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Do veterans with a history of concussion face higher risk for Parkinson’s? What the research shows

In a recent commentary piece, The Defense Post called attention to an issue of concern among the veterans’ community—namely, the potentially severe health risks posed by an all-too-common and misleadingly-named condition: mild traumatic brain injury (mTBI). mTBI (more commonly known as concussion) afflicts members of the military at an alarmingly high rate. All told, over 350,000 non-penetrating mTBI injuries were reported among servicepersons between 2000 and 2018. In all likelihood, the real numbers are even higher. As Michael Wyand, author of the Defense Post article asserts, “it is a moral imperative for us to address this epidemic with immediacy for those who served, are currently serving, and will serve in the future.”

Use of the term “mild” to describe mTBI is somewhat of a misnomer

While not life-threatening in the moment, concussions are hardly innocuous health incidents. As public awareness continues to grow around conditions that involve seemingly less-acute head traumas, such as Chronic Traumatic Encephalopathy (CTE), the scientific community is beginning to better understand the long-term side effects of sustaining an mTBI (or multiple mTBIs) and its collective impact on the health outcomes of veterans.

That concussions can impair brain and overall health in both the near- and long terms, of course, is not news for the thousands of current and former servicepersons who have sustained such an injury. “Concussions are more than a passing rattling of the head for some soldiers,” Wyand observes. “Many of our veterans from Operation Freedom, Operation Iraqi Freedom, and Operation New Dawn just can’t shake off mild traumatic brain injury.” Yet veterans with a history of concussion might have experienced frustration due to the lack of available answers for why mTBIs produce lasting side effects, which can range from brain fog and persistent headaches to mood instability.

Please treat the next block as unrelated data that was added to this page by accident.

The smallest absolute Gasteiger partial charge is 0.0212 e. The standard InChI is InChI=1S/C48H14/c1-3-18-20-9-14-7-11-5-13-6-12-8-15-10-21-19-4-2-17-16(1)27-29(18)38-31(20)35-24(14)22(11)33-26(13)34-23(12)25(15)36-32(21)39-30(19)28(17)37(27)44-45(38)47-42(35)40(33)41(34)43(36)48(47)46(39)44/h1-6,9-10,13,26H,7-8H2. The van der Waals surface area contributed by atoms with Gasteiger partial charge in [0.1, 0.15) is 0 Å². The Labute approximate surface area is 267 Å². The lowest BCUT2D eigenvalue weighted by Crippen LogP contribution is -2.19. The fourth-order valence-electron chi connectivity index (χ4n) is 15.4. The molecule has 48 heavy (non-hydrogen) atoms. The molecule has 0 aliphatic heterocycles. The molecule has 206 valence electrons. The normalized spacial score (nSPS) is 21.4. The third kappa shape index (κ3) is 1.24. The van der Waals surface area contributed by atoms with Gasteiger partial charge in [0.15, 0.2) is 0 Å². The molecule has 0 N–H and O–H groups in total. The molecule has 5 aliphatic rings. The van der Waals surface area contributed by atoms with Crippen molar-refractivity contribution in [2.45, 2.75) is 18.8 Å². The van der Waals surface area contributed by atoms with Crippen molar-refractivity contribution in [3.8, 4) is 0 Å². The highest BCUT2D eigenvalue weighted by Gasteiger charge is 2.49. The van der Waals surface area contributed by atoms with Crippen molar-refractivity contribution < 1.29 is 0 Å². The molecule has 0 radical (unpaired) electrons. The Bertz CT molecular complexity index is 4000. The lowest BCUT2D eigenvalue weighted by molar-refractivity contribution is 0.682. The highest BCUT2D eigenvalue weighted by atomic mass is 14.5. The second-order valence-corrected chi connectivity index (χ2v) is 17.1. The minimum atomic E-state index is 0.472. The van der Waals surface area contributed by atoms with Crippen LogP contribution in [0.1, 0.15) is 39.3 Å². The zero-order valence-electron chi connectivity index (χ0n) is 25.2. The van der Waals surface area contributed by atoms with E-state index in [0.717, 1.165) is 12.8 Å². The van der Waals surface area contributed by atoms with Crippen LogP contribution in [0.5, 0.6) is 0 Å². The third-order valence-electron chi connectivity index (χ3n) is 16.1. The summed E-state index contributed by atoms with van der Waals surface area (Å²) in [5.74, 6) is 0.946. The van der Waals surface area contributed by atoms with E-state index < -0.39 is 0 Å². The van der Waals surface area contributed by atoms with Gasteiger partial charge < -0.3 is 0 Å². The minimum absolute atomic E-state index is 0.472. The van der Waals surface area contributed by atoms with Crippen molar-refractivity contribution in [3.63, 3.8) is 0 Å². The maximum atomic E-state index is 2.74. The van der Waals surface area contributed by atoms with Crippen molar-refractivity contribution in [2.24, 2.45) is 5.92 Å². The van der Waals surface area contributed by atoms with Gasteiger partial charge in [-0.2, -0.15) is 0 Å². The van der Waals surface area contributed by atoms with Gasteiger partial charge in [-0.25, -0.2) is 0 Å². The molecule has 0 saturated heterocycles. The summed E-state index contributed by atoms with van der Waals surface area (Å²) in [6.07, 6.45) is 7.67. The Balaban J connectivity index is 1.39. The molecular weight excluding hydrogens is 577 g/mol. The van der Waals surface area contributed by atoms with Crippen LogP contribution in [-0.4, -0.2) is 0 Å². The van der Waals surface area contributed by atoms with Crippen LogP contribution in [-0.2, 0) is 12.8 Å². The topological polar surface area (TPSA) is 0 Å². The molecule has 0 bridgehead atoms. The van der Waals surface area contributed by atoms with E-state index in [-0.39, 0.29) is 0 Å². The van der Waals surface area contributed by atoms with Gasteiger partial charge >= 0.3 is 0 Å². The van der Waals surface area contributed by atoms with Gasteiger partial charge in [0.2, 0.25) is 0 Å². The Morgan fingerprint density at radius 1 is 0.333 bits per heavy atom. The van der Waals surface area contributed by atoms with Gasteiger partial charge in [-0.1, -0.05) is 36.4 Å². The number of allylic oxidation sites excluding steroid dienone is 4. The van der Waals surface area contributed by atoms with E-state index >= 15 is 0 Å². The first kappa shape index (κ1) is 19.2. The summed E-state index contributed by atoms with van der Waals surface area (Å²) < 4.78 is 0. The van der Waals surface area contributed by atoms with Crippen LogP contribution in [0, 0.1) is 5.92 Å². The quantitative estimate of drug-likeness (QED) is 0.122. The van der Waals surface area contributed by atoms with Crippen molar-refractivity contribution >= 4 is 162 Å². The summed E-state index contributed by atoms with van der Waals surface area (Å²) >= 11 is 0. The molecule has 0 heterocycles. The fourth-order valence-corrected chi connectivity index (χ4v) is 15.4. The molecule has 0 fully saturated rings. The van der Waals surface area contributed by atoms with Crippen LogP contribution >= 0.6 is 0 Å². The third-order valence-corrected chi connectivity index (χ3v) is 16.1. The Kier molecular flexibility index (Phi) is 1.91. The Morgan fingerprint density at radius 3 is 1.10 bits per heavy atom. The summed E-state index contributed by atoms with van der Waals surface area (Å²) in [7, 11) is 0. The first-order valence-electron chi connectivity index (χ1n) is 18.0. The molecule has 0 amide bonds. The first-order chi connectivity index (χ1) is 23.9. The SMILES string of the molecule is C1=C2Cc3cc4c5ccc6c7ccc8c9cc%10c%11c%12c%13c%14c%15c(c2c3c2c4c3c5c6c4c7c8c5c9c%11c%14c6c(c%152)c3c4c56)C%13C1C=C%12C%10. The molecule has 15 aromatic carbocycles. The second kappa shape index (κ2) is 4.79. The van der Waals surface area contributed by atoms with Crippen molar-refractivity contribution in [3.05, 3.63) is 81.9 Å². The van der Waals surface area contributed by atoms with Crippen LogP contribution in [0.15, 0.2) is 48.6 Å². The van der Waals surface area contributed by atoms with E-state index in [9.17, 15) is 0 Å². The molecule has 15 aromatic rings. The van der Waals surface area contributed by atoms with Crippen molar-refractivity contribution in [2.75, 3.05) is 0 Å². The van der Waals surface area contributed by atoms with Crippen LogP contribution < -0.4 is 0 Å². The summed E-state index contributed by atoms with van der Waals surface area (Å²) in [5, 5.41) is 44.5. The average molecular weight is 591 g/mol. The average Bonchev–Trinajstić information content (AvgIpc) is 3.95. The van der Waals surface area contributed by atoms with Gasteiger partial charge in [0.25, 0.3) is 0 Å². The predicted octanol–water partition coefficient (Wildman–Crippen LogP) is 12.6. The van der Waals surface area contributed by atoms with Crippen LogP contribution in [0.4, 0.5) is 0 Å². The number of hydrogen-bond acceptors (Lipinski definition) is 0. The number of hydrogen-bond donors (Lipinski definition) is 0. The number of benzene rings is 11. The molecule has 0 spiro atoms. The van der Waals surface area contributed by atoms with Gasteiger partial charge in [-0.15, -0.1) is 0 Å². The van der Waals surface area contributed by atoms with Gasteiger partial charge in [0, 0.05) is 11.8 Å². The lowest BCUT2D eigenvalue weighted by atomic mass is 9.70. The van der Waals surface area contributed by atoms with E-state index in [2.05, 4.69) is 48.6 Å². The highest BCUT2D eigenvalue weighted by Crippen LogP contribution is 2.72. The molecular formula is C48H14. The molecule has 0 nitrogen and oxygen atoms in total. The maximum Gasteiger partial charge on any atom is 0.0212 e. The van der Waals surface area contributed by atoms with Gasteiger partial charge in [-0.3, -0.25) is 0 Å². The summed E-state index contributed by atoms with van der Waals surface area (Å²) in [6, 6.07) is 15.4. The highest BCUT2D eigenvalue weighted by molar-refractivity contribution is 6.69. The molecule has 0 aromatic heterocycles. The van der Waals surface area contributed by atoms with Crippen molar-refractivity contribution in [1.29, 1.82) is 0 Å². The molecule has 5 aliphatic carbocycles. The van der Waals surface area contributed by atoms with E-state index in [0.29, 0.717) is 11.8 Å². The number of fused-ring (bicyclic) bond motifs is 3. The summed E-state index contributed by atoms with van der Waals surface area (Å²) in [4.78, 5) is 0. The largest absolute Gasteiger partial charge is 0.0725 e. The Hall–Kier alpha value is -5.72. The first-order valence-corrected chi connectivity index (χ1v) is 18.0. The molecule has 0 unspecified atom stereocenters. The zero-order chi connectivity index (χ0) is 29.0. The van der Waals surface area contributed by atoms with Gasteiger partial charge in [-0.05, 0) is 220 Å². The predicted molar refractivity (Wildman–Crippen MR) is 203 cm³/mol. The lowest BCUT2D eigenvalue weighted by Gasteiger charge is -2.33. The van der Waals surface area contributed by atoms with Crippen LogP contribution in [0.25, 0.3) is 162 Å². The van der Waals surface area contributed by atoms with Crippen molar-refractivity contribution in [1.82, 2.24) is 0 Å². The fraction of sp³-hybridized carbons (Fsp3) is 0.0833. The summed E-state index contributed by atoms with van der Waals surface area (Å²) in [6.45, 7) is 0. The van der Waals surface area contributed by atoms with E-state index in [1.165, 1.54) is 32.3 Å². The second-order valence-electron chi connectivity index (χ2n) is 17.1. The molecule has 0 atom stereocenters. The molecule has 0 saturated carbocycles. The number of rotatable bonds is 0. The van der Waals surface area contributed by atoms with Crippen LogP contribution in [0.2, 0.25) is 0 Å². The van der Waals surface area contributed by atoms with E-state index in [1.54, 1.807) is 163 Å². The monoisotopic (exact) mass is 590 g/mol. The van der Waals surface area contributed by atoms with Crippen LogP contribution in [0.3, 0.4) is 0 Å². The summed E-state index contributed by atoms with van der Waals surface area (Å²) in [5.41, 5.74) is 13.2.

Fortunately, a recent study cited by Wyand might offer some clues. That research, which centered on veterans, raised alarm bells by revealing that a history of mTBI and early-stage Parkinson’s Disease (PD) produce a similar pattern of premature cognitive impairment. PD is a progressive neurodegenerative disorder that often results in tremors, limb stiffness, and challenges with coordination. 

This post will discuss the key findings of the study, which was conducted at the University of North Texas Health Science Center between 2017 and 2020 and published in the peer-reviewed journal PLOS One last November. 

New research shows a link between mTBI and Parkinson’s in veterans

The cross-sectional, matched case-control study sought to assess whether a common cognitive phenotype exists among mTBI and Parkinson’s Disease (PD). Such a finding would substantiate previous research indicating that mTBI might trigger the eventual onset of PD, including a 2018 study which found that veterans who sustained an mTBI faced a 56 percent increased risk of developing PD within 12 years.